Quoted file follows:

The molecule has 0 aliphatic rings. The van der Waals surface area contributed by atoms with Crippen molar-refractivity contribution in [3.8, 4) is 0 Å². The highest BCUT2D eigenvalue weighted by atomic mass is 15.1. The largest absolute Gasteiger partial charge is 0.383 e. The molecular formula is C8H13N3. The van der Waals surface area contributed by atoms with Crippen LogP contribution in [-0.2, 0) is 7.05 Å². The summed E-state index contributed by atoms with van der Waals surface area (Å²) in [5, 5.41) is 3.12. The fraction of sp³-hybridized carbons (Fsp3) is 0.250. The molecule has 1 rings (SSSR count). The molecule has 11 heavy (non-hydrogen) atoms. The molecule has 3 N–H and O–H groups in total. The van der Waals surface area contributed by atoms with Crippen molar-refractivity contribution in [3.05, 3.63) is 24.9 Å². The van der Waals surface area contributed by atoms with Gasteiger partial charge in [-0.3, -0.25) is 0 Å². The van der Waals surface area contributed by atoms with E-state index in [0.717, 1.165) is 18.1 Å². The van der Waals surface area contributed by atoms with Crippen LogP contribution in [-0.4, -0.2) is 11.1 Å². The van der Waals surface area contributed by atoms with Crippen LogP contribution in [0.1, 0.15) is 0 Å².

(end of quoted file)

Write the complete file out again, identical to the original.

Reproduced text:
The molecule has 0 aliphatic rings. The van der Waals surface area contributed by atoms with Crippen molar-refractivity contribution in [3.8, 4) is 0 Å². The highest BCUT2D eigenvalue weighted by atomic mass is 15.1. The largest absolute Gasteiger partial charge is 0.383 e. The molecular formula is C8H13N3. The van der Waals surface area contributed by atoms with Crippen LogP contribution in [-0.2, 0) is 7.05 Å². The summed E-state index contributed by atoms with van der Waals surface area (Å²) in [5, 5.41) is 3.12. The fraction of sp³-hybridized carbons (Fsp3) is 0.250. The molecule has 1 rings (SSSR count). The molecule has 11 heavy (non-hydrogen) atoms. The molecule has 3 N–H and O–H groups in total. The van der Waals surface area contributed by atoms with Crippen molar-refractivity contribution in [3.05, 3.63) is 24.9 Å². The van der Waals surface area contributed by atoms with Gasteiger partial charge in [-0.3, -0.25) is 0 Å². The van der Waals surface area contributed by atoms with E-state index in [0.717, 1.165) is 18.1 Å². The van der Waals surface area contributed by atoms with Crippen LogP contribution in [-0.4, -0.2) is 11.1 Å². The van der Waals surface area contributed by atoms with Crippen LogP contribution in [0.1, 0.15) is 0 Å².